Southern Discomfort Case Study Analysis

1415 words 6 pages
CASE FOR CRITICAL ANALYSIS SOUTHERN DISCOMFORT Jim Malesckowski remembers the call of two weeks ago as if he just put down the telephone receiver. “I just read your analysis and I want you to get down to Mexico right away,” Jack Ripon, his boss and chief executive officer, had blurted in his ear. “You know we can’t make the plant in Oconomo work anymore—the costs are just too high. So go down there, check out what our operational costs would be if we move, and report back to me in a week.” At that moment, Jim felt as if a shiv had been stuck in his side, just below the rib cage. As president of the Wisconsin Specialty Products Division of Lamprey, Inc., he knew quite well the challenge of dealing with high-cost labor in a third-generation, …show more content…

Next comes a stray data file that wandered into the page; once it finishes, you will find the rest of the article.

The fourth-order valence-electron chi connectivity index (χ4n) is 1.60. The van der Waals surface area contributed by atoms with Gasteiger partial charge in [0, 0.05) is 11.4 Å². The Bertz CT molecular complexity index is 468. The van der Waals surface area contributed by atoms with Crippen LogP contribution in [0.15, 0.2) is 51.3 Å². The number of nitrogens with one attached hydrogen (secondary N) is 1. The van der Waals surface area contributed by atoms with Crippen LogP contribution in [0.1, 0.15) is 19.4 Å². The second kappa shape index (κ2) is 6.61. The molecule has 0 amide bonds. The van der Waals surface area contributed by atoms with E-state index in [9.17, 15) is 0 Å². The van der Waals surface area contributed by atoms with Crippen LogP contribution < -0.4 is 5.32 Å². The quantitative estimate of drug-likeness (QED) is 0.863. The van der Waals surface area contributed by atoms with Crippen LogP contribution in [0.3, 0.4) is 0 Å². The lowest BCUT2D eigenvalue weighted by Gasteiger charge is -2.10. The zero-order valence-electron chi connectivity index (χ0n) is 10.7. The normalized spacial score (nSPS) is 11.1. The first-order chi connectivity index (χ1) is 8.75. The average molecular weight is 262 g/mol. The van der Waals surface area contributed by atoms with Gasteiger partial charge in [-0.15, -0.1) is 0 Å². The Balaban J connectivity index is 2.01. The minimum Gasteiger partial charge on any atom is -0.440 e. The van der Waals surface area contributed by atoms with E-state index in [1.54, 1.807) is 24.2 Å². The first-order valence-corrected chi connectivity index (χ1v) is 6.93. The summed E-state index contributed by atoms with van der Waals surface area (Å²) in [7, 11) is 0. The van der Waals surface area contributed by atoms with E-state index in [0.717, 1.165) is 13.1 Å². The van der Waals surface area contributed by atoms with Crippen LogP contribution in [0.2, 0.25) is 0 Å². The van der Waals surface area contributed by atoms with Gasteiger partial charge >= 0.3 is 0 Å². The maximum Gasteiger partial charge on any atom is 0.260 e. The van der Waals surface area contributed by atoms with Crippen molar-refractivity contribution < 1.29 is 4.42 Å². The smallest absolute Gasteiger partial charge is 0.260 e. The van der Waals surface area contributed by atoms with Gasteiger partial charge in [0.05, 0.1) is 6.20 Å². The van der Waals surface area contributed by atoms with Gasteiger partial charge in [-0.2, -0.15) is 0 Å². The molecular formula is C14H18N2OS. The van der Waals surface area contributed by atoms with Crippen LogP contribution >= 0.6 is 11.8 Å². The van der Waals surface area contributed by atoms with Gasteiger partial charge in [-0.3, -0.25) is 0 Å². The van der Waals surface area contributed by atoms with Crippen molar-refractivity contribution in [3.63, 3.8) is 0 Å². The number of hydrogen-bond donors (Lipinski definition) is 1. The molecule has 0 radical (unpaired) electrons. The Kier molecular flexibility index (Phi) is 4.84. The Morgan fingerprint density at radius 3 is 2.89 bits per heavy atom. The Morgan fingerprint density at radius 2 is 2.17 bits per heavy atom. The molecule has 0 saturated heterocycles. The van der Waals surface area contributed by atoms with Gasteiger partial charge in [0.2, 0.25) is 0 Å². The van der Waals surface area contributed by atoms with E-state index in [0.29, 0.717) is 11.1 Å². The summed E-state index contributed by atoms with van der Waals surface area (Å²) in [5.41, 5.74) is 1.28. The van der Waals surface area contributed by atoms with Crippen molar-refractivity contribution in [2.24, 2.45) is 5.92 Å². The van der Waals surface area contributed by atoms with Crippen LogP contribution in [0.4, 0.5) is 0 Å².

The greatest force that drives Lamprey for change is that it’s operating at a high cost in its Oconomo plant and it’s giving out losses. The CEO had read the report submitted by Jim Malesckowski and had immediately pushed for closing down the plant and possible transfer to Mexico. Production costs at the plant were already spiralling out of control. As a result, the plant was losing its competitiveness. But while the top management is pushing for the closure of the plant, resistance from the union for the past improvements that Jim ushered to implement is the restraining force that makes him hesitant to execute the change. 2. What is the primary type of change needed—changing “things” or changing the “people and culture?” Can the Wisconsin plant be saved by changing things alone, by changing people and culture, or must both be changed? Explain your answer. The primary type of change needed was changing the people and culture. Closing down the plant would lead to serious sociological consequences at Oconomo, leaving 520 people jobless in a town with no other job opportunities to look for. Yet it was conceivable that the plant could be saved if the union leaders would stop resisting change. Therefore, the mindset of the union leaders had to be changed. Some of the changes being considered, such as lower wages and cell manufacturing, would enhance the competitiveness of the company. Yet these changes were not feasible with resistance


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